Out of Scope June 2009By Tim Moran | Posted 2009-06-04 Email Print
How Real-World Numbers Make the Case for SSDs in the Data Center
AI's next big challenge: game shows.
Alex, Boot Up Your Next Contestant
IBM is playing games again. About 12 years ago, it created a supercomputer called Deep Blue that went head to disk with Gary Kasparov in a game of masters-level chess—and won a match, if somewhat controversially. Now the company is planning to take on the venerable TV game show Jeopardy! according to a recent article by John Markoff on NYTImes.com.
IBM, notes the article, is almost finished with a computer program designed to take on human Jeopardy! contestants to further push forward the field of artificial intelligence. “Watson,” which the creators of the program named after IBM founder Thomas J. Watson Sr., is designed to have “an almost infinite range of relationships and to make subtle comparisons and interpretations.”
Interacting with humans on our turf isn’t easy. Which IBM researchers readily admit: “The big goal is to get computers to be able to converse in human terms,” said the team leader, David Ferrucci, an IBM artificial intelli-gence researcher. “And we’re not there yet.”
The team’s real challenge is getting Watson to think on its feet, rather than simply hit a database. It must understand human language and questions, including ones that include puns and analogies. Preliminary indications are that Watson’s well on its way to doing all this. But can it beat a human? That’s the real final Jeopardy! question.
GE Can See ... Holograms
Would you like to pay 10 cents or less per gigabyte of storage? Would you like one disk to be able to hold the data equivalent of 100 DVDs? General Electric thinks you’ll answer “yes” to both these questions, and researchers there believe they have made a digital storage breakthrough that can provide all this and more, according to a recent story on TechSpot.com.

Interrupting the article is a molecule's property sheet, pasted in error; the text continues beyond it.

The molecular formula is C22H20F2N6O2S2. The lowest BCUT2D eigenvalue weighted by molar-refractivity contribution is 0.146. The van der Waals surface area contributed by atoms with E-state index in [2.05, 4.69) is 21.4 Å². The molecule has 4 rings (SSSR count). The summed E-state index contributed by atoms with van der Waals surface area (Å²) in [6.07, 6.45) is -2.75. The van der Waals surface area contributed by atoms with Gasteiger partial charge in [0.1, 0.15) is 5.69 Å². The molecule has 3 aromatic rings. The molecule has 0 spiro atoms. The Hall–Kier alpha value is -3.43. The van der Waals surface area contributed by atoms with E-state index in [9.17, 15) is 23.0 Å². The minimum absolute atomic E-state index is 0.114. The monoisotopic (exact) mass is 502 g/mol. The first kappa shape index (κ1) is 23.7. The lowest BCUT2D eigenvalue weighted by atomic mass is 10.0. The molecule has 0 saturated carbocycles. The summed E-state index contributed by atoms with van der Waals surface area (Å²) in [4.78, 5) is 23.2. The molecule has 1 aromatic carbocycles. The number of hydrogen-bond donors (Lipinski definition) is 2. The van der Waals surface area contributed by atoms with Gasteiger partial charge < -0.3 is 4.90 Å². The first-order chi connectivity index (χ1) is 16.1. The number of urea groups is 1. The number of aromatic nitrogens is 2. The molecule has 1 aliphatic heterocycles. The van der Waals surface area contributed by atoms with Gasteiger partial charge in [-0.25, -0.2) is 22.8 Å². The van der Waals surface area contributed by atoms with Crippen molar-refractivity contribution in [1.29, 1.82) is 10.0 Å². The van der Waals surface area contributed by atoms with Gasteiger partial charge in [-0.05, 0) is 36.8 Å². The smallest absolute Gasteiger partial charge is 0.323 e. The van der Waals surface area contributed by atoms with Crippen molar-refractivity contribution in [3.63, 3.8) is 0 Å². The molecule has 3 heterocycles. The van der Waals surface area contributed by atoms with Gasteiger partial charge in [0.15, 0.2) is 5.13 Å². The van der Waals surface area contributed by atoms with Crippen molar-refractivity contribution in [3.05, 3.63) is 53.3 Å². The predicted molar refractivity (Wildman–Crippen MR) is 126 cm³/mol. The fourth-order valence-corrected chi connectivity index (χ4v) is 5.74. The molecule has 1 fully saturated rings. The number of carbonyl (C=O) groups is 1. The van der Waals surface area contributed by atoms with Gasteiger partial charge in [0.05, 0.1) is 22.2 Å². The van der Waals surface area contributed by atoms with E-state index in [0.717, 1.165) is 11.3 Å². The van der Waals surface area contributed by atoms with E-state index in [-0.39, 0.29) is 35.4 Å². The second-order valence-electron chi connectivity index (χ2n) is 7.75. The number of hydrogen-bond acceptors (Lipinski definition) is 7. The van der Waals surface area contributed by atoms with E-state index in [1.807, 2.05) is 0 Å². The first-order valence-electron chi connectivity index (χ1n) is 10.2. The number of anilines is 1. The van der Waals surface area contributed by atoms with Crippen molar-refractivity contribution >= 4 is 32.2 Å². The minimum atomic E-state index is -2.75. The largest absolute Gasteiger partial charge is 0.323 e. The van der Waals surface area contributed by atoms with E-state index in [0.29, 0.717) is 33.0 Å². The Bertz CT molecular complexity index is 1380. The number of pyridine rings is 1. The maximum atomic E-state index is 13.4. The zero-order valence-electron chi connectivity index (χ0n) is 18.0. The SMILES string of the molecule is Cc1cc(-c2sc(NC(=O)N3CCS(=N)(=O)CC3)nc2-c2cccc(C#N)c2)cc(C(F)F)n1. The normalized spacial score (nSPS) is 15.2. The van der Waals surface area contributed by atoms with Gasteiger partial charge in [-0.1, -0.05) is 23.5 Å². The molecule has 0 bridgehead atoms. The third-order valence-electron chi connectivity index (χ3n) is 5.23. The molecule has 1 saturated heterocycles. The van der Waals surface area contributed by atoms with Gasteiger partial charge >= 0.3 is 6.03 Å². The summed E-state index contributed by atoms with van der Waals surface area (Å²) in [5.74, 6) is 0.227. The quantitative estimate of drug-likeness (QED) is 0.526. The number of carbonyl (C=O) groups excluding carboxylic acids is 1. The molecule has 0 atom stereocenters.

GE technologists recently demonstrated a micro-holographic storage material that can support 500GB of storage on a standard DVD-size disk. Researchers have been working with holographic storage for quite some time, but, as yet, there hasn’t been any commercially available product based on the technology. But GE thinks it’s close.
TechSpot.com reports that the breakthrough involves improvements to the materials used for the optical media, allowing increased amounts of light to be reflected by the holograms, thus enabling the holograms to be scaled down to even smaller size. The technology is still in development, but GE notes that the format is similar enough to current optical storage that its micro-holographic players will be backward-compatible with current DVDs and CDs.
IT Jockeys Are Naturals for Mind-Over-Matter Toys
Concentrate. Really hard. Are there any ping-pong balls floating around the room? Well, there could be soon if toymakers Mattel and Uncle Milton have anything to say about it.
A story on Washingtonpost.com tells us that competing mind-over-matter toys are about to hit the marketplace. These are the first “brain-computer interfaces” to hit the mainstream consumer market. They allow the user to control objects with thought, commonly called “telekinesis.” Basically, the user dons a headpiece that contains a simple EEG, concentrates on something—anything—and the brain activity causes a fan to spin faster and faster, thereby pushing a ping-pong ball into the air. (Check out the video: www.washingtonpost.com/wp-dyn/content/video/2009/04/22/VI2009042203236.html.)
Apparently, multitaskers have a terrible time focusing long and hard enough to make it work. But some individuals, such as copy editors and “IT jockeys,” are naturals at it.
Mattel’s Mindflex and Uncle Milton’s Force Trainer are destined for the market soon. But there’s some serious science here that has the government interested. DARPA (the Defense Advanced Research Projects Agency) is using similar technology for the neural control of mechanical arms, hands and legs.